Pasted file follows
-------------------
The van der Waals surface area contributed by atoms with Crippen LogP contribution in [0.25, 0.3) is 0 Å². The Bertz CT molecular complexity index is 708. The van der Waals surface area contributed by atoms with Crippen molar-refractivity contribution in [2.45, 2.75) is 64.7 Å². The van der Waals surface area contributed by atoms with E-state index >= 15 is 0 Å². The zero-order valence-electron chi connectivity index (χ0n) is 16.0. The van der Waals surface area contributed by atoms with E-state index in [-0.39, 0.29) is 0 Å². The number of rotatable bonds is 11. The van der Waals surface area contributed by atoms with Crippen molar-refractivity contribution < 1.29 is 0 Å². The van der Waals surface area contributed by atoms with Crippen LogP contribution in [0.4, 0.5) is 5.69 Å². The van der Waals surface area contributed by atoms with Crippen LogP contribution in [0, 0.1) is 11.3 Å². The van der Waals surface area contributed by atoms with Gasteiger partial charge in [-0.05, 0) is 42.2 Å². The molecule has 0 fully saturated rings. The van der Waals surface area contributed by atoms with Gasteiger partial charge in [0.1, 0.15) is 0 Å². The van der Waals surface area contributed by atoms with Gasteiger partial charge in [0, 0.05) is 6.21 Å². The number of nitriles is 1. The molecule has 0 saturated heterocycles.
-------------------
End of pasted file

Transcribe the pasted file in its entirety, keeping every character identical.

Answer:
The van der Waals surface area contributed by atoms with Crippen LogP contribution in [0.25, 0.3) is 0 Å². The Bertz CT molecular complexity index is 708. The van der Waals surface area contributed by atoms with Crippen molar-refractivity contribution in [2.45, 2.75) is 64.7 Å². The van der Waals surface area contributed by atoms with E-state index >= 15 is 0 Å². The zero-order valence-electron chi connectivity index (χ0n) is 16.0. The van der Waals surface area contributed by atoms with E-state index in [-0.39, 0.29) is 0 Å². The number of rotatable bonds is 11. The van der Waals surface area contributed by atoms with Crippen molar-refractivity contribution < 1.29 is 0 Å². The van der Waals surface area contributed by atoms with Crippen LogP contribution in [0.4, 0.5) is 5.69 Å². The van der Waals surface area contributed by atoms with Crippen LogP contribution in [0, 0.1) is 11.3 Å². The van der Waals surface area contributed by atoms with Gasteiger partial charge in [-0.05, 0) is 42.2 Å². The molecule has 0 fully saturated rings. The van der Waals surface area contributed by atoms with Gasteiger partial charge in [0.1, 0.15) is 0 Å². The van der Waals surface area contributed by atoms with Gasteiger partial charge in [0, 0.05) is 6.21 Å². The number of nitriles is 1. The molecule has 0 saturated heterocycles.